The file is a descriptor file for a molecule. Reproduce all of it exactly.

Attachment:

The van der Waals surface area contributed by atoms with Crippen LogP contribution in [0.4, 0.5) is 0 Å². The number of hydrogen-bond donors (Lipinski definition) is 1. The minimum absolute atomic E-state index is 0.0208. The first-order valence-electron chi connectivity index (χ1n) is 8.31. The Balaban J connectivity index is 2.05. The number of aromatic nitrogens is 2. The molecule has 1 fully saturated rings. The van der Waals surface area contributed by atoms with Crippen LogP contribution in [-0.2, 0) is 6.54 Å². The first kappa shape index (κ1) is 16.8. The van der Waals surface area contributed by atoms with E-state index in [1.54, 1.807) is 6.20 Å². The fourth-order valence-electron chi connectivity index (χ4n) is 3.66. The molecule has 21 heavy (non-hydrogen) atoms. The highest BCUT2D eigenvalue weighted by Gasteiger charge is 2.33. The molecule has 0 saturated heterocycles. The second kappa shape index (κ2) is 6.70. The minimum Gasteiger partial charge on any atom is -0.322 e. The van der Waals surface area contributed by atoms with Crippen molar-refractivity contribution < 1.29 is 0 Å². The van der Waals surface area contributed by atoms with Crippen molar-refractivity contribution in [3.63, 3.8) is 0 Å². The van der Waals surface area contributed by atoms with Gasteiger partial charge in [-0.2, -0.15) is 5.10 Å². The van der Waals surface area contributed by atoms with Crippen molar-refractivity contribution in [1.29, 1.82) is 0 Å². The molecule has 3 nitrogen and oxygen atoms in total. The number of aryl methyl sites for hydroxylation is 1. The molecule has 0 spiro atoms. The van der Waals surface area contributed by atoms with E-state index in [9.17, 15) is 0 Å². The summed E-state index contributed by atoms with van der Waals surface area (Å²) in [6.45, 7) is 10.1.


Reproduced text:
The van der Waals surface area contributed by atoms with Crippen LogP contribution in [0.4, 0.5) is 0 Å². The number of hydrogen-bond donors (Lipinski definition) is 1. The minimum absolute atomic E-state index is 0.0208. The first-order valence-electron chi connectivity index (χ1n) is 8.31. The Balaban J connectivity index is 2.05. The number of aromatic nitrogens is 2. The molecule has 1 fully saturated rings. The van der Waals surface area contributed by atoms with Crippen LogP contribution in [-0.2, 0) is 6.54 Å². The first kappa shape index (κ1) is 16.8. The van der Waals surface area contributed by atoms with E-state index in [1.54, 1.807) is 6.20 Å². The fourth-order valence-electron chi connectivity index (χ4n) is 3.66. The molecule has 21 heavy (non-hydrogen) atoms. The highest BCUT2D eigenvalue weighted by Gasteiger charge is 2.33. The molecule has 0 saturated heterocycles. The second kappa shape index (κ2) is 6.70. The minimum Gasteiger partial charge on any atom is -0.322 e. The van der Waals surface area contributed by atoms with Crippen molar-refractivity contribution < 1.29 is 0 Å². The van der Waals surface area contributed by atoms with Crippen molar-refractivity contribution in [3.63, 3.8) is 0 Å². The van der Waals surface area contributed by atoms with Gasteiger partial charge in [-0.2, -0.15) is 5.10 Å². The van der Waals surface area contributed by atoms with Crippen molar-refractivity contribution in [1.29, 1.82) is 0 Å². The molecule has 3 nitrogen and oxygen atoms in total. The number of aryl methyl sites for hydroxylation is 1. The molecule has 0 spiro atoms. The van der Waals surface area contributed by atoms with E-state index in [9.17, 15) is 0 Å². The summed E-state index contributed by atoms with van der Waals surface area (Å²) in [6.45, 7) is 10.1.